The trial combines Phases I/II/III with a dose escalation phase, followed by a pivotal phase at the selected dose. The trial has been approved by French and UK health authorities and includes ambulant boys aged 6 to 70 suffering from Duchenne muscular dystrophy.

Safety and pharmacodynamie results demonstrate good tolerability of GNT0004 in combination with transient immunological prophylactic treatment, as well as efficacy data in terms of both microdystrophin expression and functional improvement. Read the press release.

Research Collaborations

Genother, Biocluster in the Field of Gene Therapy Officially Launched

On March 25, founders and partners of GenoTher, the award-winning biocluster of the French Innovation Santé 2030 plan, gathered for the association’s first constituent assembly and board meeting. This key milestone marks the launch of GenoTher, and the creation of an ecosystem unique in France and Europe to meet the scientific, technological, and economic challenges related to innovative therapies, particularly gene therapy.

Created by its founders – Genethon, Genopole, Assistance Publique-Hôpitaux de Paris (AP-HP), lnserm, Université d’Évry Paris-Saclay, Spark Therapeutics and Yposkesi – GenoTher is a biocluster of excellence with strong ambitions, anchored in a region that is a pioneer in gene therapy. GenoTher aims to create a unique ecosystem to accelerate the development of gene therapy, from research to industrial production, to innovate in technology and biomanufacturing, promoting the creation and financing of start-ups specialized in the field, and to foster training for researchers and entrepreneurs in the sector. Read the press release.

US-Based Team Titin Awards lts First Research Grant to Genethon

Team Titin, a non profit organization with the mission of serving those living with, caring for, or researching titin (TTN) related muscle and heart disorders, awarded Genethon a grant of $50,000 to support a project titled, “Generation and characterization of skeletal muscle organoids from TTN patients’ iPSC for therapeutic screening.”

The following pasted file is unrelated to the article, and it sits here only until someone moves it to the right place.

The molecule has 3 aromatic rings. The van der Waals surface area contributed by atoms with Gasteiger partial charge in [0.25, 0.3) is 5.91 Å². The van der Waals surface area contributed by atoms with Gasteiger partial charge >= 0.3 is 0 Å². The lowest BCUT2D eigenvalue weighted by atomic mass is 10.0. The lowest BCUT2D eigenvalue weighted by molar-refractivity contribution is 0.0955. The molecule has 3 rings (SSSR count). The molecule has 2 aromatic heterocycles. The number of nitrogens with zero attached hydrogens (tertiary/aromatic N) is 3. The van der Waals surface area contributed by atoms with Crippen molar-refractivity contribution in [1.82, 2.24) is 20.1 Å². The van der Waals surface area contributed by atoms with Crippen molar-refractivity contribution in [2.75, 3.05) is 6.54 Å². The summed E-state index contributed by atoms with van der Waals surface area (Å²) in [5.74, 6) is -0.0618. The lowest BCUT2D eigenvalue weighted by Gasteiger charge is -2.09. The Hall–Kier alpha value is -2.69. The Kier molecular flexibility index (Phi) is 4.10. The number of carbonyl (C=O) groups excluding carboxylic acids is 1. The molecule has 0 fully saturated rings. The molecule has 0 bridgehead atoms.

The program will be managed by Isabelle Richard, Ph D, Head of the “Progressive Muscular Dystrophies” team in collaboration with Sonia Albini, Ph.D., Research Fellow on the same team and Edoardo Malfatti, MD., Ph.D., Neurologist and Myopathologist at the University of Paris-Est.

Titinopathies are caused by a broad spectrum of muscle and/or heart disorders due to changes in the titin gene (TTN).

This giant protein (34350 ami no acids) plays a role in the stability and organization of the muscle cell. lt also works as a molecular spring for passive elasticity of muscle. ln the Genethon study, Dr. Richard and her team will examine the mutated titin proteins and their function, and then use the organoids to test treatments. Read the press release.

Scientific Publications

Genethon Evaluates a New Therapeutic Approach for Glycogen Storage Disease III

ln a study published in the The Journal of Clinical Investigation Jérémy Rouillon, a research engineer at Genethon and Antoine Gardin, a pediatrician and PhD student at Généthon, in the Immunology and Liver Diseases team led by Giuseppe Ronzitti, Ph.D., have designed an innovative strategy that provides a truncated version of the glycogen debranching enzyme (GDE) to correct the accumulation of abnormal glycogen.